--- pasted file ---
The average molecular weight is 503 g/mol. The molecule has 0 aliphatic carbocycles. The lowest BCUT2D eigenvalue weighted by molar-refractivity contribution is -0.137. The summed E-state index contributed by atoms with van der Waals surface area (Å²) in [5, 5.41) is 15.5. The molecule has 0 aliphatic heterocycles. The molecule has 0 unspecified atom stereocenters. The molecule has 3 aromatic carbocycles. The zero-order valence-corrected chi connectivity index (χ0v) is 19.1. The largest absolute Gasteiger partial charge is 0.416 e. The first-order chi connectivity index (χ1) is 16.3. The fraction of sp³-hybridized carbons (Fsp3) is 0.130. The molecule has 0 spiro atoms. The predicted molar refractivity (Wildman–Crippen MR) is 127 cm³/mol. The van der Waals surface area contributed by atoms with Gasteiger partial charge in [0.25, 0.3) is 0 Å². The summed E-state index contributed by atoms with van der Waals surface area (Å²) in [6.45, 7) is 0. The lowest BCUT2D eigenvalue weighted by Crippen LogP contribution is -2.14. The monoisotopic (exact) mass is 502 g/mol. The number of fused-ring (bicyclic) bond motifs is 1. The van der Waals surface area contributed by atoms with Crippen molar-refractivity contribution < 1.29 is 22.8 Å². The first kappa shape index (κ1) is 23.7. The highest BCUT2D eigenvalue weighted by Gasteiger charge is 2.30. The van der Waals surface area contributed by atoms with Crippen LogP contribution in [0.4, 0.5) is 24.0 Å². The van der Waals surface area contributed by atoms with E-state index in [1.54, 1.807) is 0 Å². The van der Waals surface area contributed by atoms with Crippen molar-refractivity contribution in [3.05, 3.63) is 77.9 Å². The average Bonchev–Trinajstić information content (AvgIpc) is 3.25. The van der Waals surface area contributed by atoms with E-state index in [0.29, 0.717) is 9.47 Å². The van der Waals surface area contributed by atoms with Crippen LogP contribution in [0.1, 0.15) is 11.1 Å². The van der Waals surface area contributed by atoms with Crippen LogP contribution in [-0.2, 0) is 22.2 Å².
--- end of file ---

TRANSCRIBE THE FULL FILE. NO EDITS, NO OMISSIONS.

The average molecular weight is 503 g/mol. The molecule has 0 aliphatic carbocycles. The lowest BCUT2D eigenvalue weighted by molar-refractivity contribution is -0.137. The summed E-state index contributed by atoms with van der Waals surface area (Å²) in [5, 5.41) is 15.5. The molecule has 0 aliphatic heterocycles. The molecule has 0 unspecified atom stereocenters. The molecule has 3 aromatic carbocycles. The zero-order valence-corrected chi connectivity index (χ0v) is 19.1. The largest absolute Gasteiger partial charge is 0.416 e. The first-order chi connectivity index (χ1) is 16.3. The fraction of sp³-hybridized carbons (Fsp3) is 0.130. The molecule has 0 spiro atoms. The predicted molar refractivity (Wildman–Crippen MR) is 127 cm³/mol. The van der Waals surface area contributed by atoms with Gasteiger partial charge in [0.25, 0.3) is 0 Å². The summed E-state index contributed by atoms with van der Waals surface area (Å²) in [6.45, 7) is 0. The lowest BCUT2D eigenvalue weighted by Crippen LogP contribution is -2.14. The monoisotopic (exact) mass is 502 g/mol. The number of fused-ring (bicyclic) bond motifs is 1. The van der Waals surface area contributed by atoms with Crippen molar-refractivity contribution < 1.29 is 22.8 Å². The first kappa shape index (κ1) is 23.7. The highest BCUT2D eigenvalue weighted by Gasteiger charge is 2.30. The van der Waals surface area contributed by atoms with Crippen LogP contribution in [0.4, 0.5) is 24.0 Å². The van der Waals surface area contributed by atoms with E-state index in [1.54, 1.807) is 0 Å². The van der Waals surface area contributed by atoms with Crippen molar-refractivity contribution in [3.05, 3.63) is 77.9 Å². The average Bonchev–Trinajstić information content (AvgIpc) is 3.25. The van der Waals surface area contributed by atoms with E-state index in [0.29, 0.717) is 9.47 Å². The van der Waals surface area contributed by atoms with Crippen LogP contribution in [0.1, 0.15) is 11.1 Å². The van der Waals surface area contributed by atoms with Crippen LogP contribution in [-0.2, 0) is 22.2 Å².